Without a doubt, publishers are well-placed to harness the relationship with their audience – possessing the means to collect and build the strong first-party data sets required to deliver personalized experiences and power various revenue streams.

But, as the industry moves further away from cookie-based targeting – and Google speaks out against alternative ID solutions for cross-site tracking, limiting the ability to scale – publishers must find new ways of boosting and communicating the value of their inventory while also ensuring monetization strategies align with the user experience.

This is where artificial intelligence (AI) comes in, playing a key role in achieving this balance.

Opportunities aren’t disappearing; they’re just different

Today’s advertising landscape is increasingly complicated. Most digital ad spend goes to targeting and retargeting specific individuals, which relies on consistent visibility and computability of identity. Google’s move has put this approach on the ‘endangered’ list and will likely add to existing fragmentation. Constructing addressable identifiers was already difficult – with users spread across laptops, mobile, CTV, and other smart gadgets – but now, brands will also have to switch between different technologies and systems when using Google or the open web.

On the publisher side, this will affect personalization strategies as a means to deliver value, both from a content and advertising perspective. However, it also offers publishers an opportunity to play a more central role in providing access to addressable audiences for advertisers looking to optimize ad spend through content-rich experiences.

By using AI technology, publishers can facilitate the data onboarding process and match brands’ first-party data with their own addressable audiences with a higher accuracy rate than other non-AI tools. When applied in conjunction with cleanroom technology, this provides a privacy-safe and publisher-controlled space for data collaboration that matches audiences on a similarity-base, enabling incremental reach in private marketplaces.

AI offers a route to effective reach enhancement

The two core aces publishers hold are, of course, content and consent. Producing engaging content helps win user engagement and loyalty, while user-centric consent increases the chances of building trust and gaining permission to collect and use much sought-after first-party data. On this basis, publishers are in a good position to build on the foundation of their first party-data strategy to deliver basic reach for known, logged-in users.

The issue, however, lies with the limitations of consented data. Not all users will be willing to share data. In fact, it’s widely considered that just 2-10% of consumers share details such as age and gender.

To sustain optimal reach, publishers will therefore need to explore options beyond the log-in walls. Those keen to keep content as openly available as possible will likely turn to using the data processing and enhancement capacity of AI to build on first-party data strategies. High on the list of uses is predictive modeling, powered by machine learning. By taking consenting user attributes as an analytical base, it allows for the accurate extension of addressable reach – in line with customized and verifiable accuracy rates set by each publisher – even when deterministic data is lacking.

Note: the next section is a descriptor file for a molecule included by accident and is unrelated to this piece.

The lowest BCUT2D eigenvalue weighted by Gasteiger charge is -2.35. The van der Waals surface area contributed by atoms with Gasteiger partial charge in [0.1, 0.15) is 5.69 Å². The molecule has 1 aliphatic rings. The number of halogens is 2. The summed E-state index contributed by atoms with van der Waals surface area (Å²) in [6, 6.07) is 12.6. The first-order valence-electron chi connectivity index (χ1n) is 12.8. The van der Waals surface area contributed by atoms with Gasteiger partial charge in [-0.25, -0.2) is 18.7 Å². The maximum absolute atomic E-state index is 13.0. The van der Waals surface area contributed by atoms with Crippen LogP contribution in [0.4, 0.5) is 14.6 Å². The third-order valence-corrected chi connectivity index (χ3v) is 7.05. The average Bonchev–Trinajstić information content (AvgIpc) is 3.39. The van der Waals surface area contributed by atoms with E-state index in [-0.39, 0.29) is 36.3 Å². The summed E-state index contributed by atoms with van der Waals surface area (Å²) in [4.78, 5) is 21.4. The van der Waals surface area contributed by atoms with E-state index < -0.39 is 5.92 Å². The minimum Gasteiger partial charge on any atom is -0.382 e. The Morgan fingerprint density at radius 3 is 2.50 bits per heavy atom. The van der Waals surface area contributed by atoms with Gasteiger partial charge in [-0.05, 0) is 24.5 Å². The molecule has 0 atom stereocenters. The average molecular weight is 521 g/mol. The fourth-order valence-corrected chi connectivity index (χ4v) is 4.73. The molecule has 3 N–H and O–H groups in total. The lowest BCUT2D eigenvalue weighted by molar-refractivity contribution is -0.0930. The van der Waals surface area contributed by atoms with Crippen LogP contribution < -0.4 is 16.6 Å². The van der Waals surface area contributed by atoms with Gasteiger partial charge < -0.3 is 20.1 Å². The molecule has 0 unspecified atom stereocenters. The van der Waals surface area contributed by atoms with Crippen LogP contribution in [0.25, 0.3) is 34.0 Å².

For instance, when used in tandem with real-time contextual data, AI can drive impression-level targeting without user-level data. With every use case, the main appeal is that an emphasis on inferred— not declared — characteristics keeps privacy front and center, enabling personalized experiences and targeting without hindering the user experience.  

An example of how this could work in the real world is with recruitment data. Publishers with recruitment advertising departments can harness tools to integrate data from job seekers to display highly targeted ads to relevant candidates. AI can then be used to scale reach, expanding the audience based on the initial recruitment data to reach other statistically relevant consumers without impacting the user experience.

What next for the industry?

Gazing into the collective industry crystal ball is never easy, but there are signs of which way the winds are blowing. For instance, the latest proposal to emerge from Google’s Privacy Sandbox initiative, FLoC, suggests the use of machine learning analysis to create a cohort-based approach to targeting.

For publishers previously wary of AI-assisted audience syndication, this could be good news: allowing them to build stronger ties with advertisers and pave the way to scale audiences. Setting aside the debate around whether or not FLoC will be anti-competitive, there is no denying that it will likely drive further development of machine-learned segmentation and personalization, which is a good move for the industry.

In a continuously changing industry, AI ultimately provides an opportunity for publishers to be optimistic about their ability to balance personalized experiences with privacy-first monetization strategies. The advanced solutions offered by AI empower publishers to forge their own path and equip them with the tools required to show that they are not merely providers of first-party data but lynchpin to scalable privacy-safe solutions.

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